HIV patients with a low socioeconomic status are likelier to die much more often than patients with higher levels of wealth and education, a new UCLA study has found.
These findings are of concern given the high rates of HIV among patients with low socioeconomic status (SES), according to the study, led by Dr. William Cunningham, professor of general internal medicine and health services research at the David Geffen School of Medicine at UCLA.
"It's among these groups that the infection is increasing most rapidly, even though there are better treatments available than we used to have," said Cunningham, also a professor of public health. "There's still reason for alarm because the groups that are most likely to get infected are less likely to get treatment and are dying at much higher rates. We need to look at improving care and find ways to help the low socioeconomic status population, and we would recommend more resources being put toward those groups."
The article is published in the November issue of the Journal of Health Care for the Poor and Underserved (JHCPU 16.4).
Prior research has shown that HIV-infected patients from a low socioeconomic background, as well as racial and ethnic minorities, receive fewer health services, including treatment with Highly Active Antiretroviral Therapy (HAART). The researchers examined whether these patients also had higher mortality rates than others. They studied 2,864 adults receiving HIV care, basing their work on independent variables such as wealth (i.e. net accumulated financial assets), annual income, educational attainment, employment status, race/ethnicity, medical insurance, and use of services and of medications at the beginning of the study . The patients in the low socioeconomic group had less than $50,000 in accumulated wealth and annual incomes below $25,000, did not have high school degrees, and were unemployed. The researchers focused on deaths between January 1996 and December 2000.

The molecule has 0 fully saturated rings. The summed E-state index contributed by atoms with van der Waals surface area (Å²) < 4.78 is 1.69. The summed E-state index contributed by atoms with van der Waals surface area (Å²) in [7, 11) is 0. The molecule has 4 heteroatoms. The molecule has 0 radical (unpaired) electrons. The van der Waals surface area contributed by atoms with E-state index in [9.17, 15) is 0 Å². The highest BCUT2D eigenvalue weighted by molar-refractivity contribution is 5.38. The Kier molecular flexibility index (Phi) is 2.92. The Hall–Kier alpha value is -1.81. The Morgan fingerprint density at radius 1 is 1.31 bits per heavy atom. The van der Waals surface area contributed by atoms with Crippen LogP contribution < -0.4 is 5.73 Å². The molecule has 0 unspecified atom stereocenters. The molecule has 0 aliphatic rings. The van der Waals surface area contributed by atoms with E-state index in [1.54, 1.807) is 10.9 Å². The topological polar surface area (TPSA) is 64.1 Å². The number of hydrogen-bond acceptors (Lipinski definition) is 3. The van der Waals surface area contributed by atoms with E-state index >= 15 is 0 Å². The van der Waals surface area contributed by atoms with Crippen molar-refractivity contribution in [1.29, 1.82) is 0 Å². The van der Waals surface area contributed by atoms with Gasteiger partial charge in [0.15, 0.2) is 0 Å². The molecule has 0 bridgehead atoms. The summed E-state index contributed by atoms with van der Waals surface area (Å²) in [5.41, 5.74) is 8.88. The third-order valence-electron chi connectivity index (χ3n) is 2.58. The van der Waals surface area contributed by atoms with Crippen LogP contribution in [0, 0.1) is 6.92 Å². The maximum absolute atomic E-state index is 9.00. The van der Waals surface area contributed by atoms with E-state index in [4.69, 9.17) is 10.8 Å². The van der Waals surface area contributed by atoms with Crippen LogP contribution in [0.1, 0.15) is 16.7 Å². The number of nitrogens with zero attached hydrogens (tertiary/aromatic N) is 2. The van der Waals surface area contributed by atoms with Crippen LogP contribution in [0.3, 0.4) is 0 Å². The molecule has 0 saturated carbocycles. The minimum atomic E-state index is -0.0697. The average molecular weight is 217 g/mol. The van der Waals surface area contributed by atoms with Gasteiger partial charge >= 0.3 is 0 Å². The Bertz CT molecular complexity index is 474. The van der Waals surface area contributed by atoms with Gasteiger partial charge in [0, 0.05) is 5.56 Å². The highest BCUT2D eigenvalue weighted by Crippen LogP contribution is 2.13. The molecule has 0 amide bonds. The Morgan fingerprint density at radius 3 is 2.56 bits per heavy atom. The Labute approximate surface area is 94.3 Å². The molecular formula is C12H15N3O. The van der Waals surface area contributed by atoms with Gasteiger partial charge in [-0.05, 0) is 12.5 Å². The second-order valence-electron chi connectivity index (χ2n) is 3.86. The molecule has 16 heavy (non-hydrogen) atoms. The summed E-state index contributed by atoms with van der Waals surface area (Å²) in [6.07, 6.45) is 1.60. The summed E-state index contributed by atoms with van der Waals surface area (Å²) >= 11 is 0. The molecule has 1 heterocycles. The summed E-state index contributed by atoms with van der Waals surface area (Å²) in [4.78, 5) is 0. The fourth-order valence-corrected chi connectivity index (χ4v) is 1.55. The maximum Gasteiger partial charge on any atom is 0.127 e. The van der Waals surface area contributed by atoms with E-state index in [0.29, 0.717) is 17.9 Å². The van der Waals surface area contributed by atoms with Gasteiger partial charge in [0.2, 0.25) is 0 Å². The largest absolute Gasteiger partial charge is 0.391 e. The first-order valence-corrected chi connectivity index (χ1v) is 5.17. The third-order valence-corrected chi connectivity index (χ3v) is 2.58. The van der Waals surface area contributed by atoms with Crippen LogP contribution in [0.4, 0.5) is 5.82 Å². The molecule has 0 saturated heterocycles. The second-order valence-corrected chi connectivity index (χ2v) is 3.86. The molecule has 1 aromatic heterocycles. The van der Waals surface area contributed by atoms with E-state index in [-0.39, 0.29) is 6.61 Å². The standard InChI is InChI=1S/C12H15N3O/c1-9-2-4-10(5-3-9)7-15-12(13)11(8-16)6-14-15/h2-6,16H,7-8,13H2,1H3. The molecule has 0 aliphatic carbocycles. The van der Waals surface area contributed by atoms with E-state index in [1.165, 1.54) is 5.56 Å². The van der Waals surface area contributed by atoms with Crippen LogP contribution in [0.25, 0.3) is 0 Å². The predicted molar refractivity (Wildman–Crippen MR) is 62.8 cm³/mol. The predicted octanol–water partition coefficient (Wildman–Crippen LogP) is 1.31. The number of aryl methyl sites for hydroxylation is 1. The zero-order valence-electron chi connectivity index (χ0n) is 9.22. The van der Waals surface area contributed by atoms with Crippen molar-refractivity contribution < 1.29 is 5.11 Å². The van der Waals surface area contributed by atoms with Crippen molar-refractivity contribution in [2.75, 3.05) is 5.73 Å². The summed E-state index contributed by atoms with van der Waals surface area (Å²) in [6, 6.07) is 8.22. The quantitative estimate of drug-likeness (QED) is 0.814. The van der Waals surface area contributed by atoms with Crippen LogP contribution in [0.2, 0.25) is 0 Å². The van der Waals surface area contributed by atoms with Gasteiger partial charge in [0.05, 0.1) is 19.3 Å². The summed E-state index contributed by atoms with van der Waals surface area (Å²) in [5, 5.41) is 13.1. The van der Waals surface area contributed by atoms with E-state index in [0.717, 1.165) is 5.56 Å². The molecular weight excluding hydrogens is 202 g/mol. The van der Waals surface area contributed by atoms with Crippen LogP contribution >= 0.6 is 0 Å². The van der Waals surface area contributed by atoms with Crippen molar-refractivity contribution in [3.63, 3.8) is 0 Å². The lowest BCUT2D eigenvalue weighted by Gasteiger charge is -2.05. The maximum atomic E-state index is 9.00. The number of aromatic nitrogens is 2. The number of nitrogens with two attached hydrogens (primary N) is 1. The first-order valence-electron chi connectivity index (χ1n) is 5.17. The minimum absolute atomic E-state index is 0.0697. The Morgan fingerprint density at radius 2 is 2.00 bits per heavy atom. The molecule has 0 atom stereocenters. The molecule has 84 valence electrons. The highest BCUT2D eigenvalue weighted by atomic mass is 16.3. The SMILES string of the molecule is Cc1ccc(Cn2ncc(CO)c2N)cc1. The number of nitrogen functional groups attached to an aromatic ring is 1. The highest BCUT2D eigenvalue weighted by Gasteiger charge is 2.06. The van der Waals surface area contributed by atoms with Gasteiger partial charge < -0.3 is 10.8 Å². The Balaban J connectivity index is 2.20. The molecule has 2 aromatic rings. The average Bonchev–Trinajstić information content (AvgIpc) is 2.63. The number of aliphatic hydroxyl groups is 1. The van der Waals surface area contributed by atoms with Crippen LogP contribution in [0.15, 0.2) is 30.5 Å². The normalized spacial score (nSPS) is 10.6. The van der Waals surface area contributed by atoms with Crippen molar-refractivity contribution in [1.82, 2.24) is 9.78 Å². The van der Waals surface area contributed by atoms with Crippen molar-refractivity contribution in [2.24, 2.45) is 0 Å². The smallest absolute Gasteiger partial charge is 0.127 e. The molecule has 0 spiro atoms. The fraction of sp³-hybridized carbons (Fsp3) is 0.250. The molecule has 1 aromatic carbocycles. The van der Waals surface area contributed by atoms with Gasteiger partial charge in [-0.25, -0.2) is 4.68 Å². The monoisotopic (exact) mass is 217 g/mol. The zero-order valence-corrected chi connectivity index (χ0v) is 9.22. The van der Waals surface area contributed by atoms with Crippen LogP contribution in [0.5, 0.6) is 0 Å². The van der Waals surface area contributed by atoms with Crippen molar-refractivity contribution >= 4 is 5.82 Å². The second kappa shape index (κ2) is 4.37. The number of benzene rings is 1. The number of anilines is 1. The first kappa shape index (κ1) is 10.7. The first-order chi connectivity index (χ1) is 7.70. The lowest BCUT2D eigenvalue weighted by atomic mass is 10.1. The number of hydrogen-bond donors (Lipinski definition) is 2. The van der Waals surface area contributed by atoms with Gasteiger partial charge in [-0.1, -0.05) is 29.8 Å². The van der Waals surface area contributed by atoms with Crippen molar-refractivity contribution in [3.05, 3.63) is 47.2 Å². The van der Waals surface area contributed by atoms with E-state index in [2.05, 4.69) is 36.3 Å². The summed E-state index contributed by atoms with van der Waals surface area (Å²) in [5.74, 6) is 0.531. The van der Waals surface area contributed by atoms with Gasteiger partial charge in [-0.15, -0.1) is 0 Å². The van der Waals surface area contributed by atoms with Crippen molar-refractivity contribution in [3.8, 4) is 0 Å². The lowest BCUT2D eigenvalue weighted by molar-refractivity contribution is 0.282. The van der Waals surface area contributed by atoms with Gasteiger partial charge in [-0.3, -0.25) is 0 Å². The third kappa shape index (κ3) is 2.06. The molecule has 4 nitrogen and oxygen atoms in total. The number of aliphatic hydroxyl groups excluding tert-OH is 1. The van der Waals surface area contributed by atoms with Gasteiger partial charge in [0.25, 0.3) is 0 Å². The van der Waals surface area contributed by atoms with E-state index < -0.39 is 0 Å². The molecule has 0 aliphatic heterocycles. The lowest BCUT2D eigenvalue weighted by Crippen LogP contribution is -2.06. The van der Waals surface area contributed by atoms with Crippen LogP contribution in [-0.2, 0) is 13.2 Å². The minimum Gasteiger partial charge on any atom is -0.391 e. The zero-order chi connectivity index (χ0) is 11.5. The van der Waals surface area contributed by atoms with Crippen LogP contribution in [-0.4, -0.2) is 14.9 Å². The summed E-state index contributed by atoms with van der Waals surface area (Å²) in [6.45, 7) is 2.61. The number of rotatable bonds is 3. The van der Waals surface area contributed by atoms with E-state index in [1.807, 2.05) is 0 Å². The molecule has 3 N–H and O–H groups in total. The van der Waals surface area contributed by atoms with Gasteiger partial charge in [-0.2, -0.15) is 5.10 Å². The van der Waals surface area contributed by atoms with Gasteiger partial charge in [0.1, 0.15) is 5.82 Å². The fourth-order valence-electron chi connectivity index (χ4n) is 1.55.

They found that by December 2000, 585 of the patients, or 20 percent of those in the study, had died--13 percent from HIV and 7 percent from non-HIV causes such as cardiovascular disease, liver failure and intravenous drug overdoses. Patients who had no accumulated financial assets had an 89 percent greater chance of dying than those with more wealth, and those with less than a high school education had a 53 percent greater risk of death. They found no significant differences in survival by race and ethnicity, and they also did not see an elevated risk among patients with low annual incomes after taking into account all other factors.
A partial explanation for the findings may be that patients with low SES tend to use HAART and ambulatory care services less relative to other patients, but had a higher use of emergency room services and hospital care, Cunningham said. They are also less likely to have private insurance and are either uninsured or covered by public insurance such as Medicaid and Medicare.
"So they have an unfavorable pattern of services use --they had more of the bad stuff and less of the good stuff," he said.
Other UCLA researchers in addition to Cunningham were Drs. Ron Hays, professor of general internal medicine and health services research ; Naihua Duan, professor of psychiatry and biobehavioral sciences; Ronald M. Andersen, professor of health services; Terry T. Nakazono, research associate; Martin F. Shapiro, professor and chief of general internal medicine and health services research all with the David Geffen School of Medicine at UCLA; and Samuel A. Bozzette of the RAND Corp. and the VA Medical Center at the University of California, San Diego.
Source: Eurekalert & othersLast reviewed: By John M. Grohol, Psy.D. on 21 Feb 2009
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